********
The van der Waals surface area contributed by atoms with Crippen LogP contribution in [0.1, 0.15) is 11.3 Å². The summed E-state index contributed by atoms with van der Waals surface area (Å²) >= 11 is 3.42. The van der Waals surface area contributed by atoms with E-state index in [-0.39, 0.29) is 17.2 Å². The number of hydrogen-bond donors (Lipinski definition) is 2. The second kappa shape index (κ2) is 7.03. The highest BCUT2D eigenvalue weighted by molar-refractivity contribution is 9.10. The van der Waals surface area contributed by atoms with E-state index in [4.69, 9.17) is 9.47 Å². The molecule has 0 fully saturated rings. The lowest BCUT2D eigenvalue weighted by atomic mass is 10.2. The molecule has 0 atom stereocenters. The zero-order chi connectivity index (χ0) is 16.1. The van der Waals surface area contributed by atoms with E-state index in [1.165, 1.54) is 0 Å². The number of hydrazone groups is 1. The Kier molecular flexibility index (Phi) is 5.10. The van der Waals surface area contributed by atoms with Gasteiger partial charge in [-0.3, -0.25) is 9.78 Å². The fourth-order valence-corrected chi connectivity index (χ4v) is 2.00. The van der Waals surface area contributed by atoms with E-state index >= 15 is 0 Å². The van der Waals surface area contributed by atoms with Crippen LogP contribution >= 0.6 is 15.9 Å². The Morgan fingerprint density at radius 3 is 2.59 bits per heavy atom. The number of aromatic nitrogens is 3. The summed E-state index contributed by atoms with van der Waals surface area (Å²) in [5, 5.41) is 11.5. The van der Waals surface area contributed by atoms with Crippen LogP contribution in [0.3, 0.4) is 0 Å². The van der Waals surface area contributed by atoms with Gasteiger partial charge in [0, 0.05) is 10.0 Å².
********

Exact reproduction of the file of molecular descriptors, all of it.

The van der Waals surface area contributed by atoms with Crippen LogP contribution in [0.1, 0.15) is 11.3 Å². The summed E-state index contributed by atoms with van der Waals surface area (Å²) >= 11 is 3.42. The van der Waals surface area contributed by atoms with E-state index in [-0.39, 0.29) is 17.2 Å². The number of hydrogen-bond donors (Lipinski definition) is 2. The second kappa shape index (κ2) is 7.03. The highest BCUT2D eigenvalue weighted by molar-refractivity contribution is 9.10. The van der Waals surface area contributed by atoms with E-state index in [4.69, 9.17) is 9.47 Å². The molecule has 0 fully saturated rings. The lowest BCUT2D eigenvalue weighted by atomic mass is 10.2. The molecule has 0 atom stereocenters. The zero-order chi connectivity index (χ0) is 16.1. The van der Waals surface area contributed by atoms with E-state index in [1.165, 1.54) is 0 Å². The number of hydrazone groups is 1. The Kier molecular flexibility index (Phi) is 5.10. The van der Waals surface area contributed by atoms with Gasteiger partial charge in [-0.3, -0.25) is 9.78 Å². The fourth-order valence-corrected chi connectivity index (χ4v) is 2.00. The van der Waals surface area contributed by atoms with E-state index >= 15 is 0 Å². The van der Waals surface area contributed by atoms with Crippen LogP contribution >= 0.6 is 15.9 Å². The Morgan fingerprint density at radius 3 is 2.59 bits per heavy atom. The number of aromatic nitrogens is 3. The summed E-state index contributed by atoms with van der Waals surface area (Å²) in [5, 5.41) is 11.5. The van der Waals surface area contributed by atoms with Crippen LogP contribution in [0.3, 0.4) is 0 Å². The van der Waals surface area contributed by atoms with Gasteiger partial charge in [0, 0.05) is 10.0 Å².